In a conference call last week, Moody's Investors Service said that mutual fund-fee securitizations will be the next sector to get hit with ratings actions and deteriorating credit as a result of the new economic reality following the events of Sept. 11.
Like most other sectors that the rating agencies are watching closely, 12b-1 fee and other distribution-finance securitizations were experiencing volatility before the WTC attacks, but that volatility has been intensified by the severe economic downturn. Of course, deals at highest risk are those heavily exposed to equity valuations, which tumbled when the market reopened on Sept. 17.
Several of those deals had been hit with ratings actions earlier in the year, as the stock market has been struggling through the economic slowdown that began almost a year ago.
Planes and anything subprime
As of last week, all three rating agencies had either taken action on, or named aircraft structured finance transactions as public enemy No. 1, from a credit perspective. Fitch has gone as far as to put all of its rated aircraft structured finance deals, including the pooled lease deals, the EETCs, and CDOs with significant exposure to the airline industry, on watch with negative implications.
Moody's has so far downgraded the corporate ratings on all the major carriers, in addition to putting notes from Triton Aviation's June 2000 aircraft lease deal, as well as notes from Embarcadero Aircraft Securitization, on ratings watch negative.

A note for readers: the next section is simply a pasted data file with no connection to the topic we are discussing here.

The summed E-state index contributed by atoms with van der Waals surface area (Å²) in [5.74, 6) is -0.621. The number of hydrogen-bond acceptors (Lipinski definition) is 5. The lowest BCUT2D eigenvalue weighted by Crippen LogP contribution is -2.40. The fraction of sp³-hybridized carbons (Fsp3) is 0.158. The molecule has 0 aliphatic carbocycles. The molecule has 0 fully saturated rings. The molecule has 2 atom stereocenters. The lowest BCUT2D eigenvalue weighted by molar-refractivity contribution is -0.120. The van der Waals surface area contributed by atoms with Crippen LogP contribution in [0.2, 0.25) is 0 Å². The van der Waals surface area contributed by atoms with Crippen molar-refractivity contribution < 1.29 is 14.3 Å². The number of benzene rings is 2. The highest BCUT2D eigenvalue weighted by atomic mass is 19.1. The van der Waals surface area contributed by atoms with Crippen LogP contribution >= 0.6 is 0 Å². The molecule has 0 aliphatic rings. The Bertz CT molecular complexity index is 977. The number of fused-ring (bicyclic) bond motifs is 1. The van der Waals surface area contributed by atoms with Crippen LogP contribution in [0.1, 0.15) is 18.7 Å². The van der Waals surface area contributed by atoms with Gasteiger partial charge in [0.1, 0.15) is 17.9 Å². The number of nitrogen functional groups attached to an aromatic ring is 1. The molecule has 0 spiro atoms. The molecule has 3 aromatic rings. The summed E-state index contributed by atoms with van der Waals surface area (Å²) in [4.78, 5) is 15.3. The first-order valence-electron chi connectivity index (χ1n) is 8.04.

The agencies are also closely watching the fleet rental car sector, which, due to decreased business activity and cancelled purchase orders, might be postponing scheduled ABS issuance. From a credit perspective, Moody's warns that ABS from Budget Rent-A-Car and ABCP from ANC Rental Corp. might be among the first to experience deterioration.
Other sectors include timeshare ABS and subprime consumer-related sectors, such as subprime mortgage, autos and credit cards.
Meanwhile, Moody's confirmed that a temporary, non-credit-related spike in delinquencies is being seen in consumer-related assets such as credit cards, as shell-shocked consumers have been tossed out of their routines, missing payments. Because many credit card companies are waiving late fees, portfolio yields are expected to fall slightly in the near term.
impact on SF
As reported last week, ABS deals that are guaranteed by insurance companies which were affected by the terrorist attacks are being watched, and the extent of the secondhand impact will largely depend on how much the deal's rating is dependent on the guaranty.
For example, Standard & Poor's last week placed auto lease-backed transactions from World Omni Financial Corp. on watch for possible downgrade because of their exposure to multilane Chubb Indemnity Insurance Co., one of the many insurance concerns impacted by the terrorist attacks. Chubb insurance provides for losses related to the residual valuations of World Omni's securitized auto leases (see ASR 7/23/01).
On the reinsurance side, companies being closely watched include Munich Re, Partner Re, Swiss Re, American Re, and XL.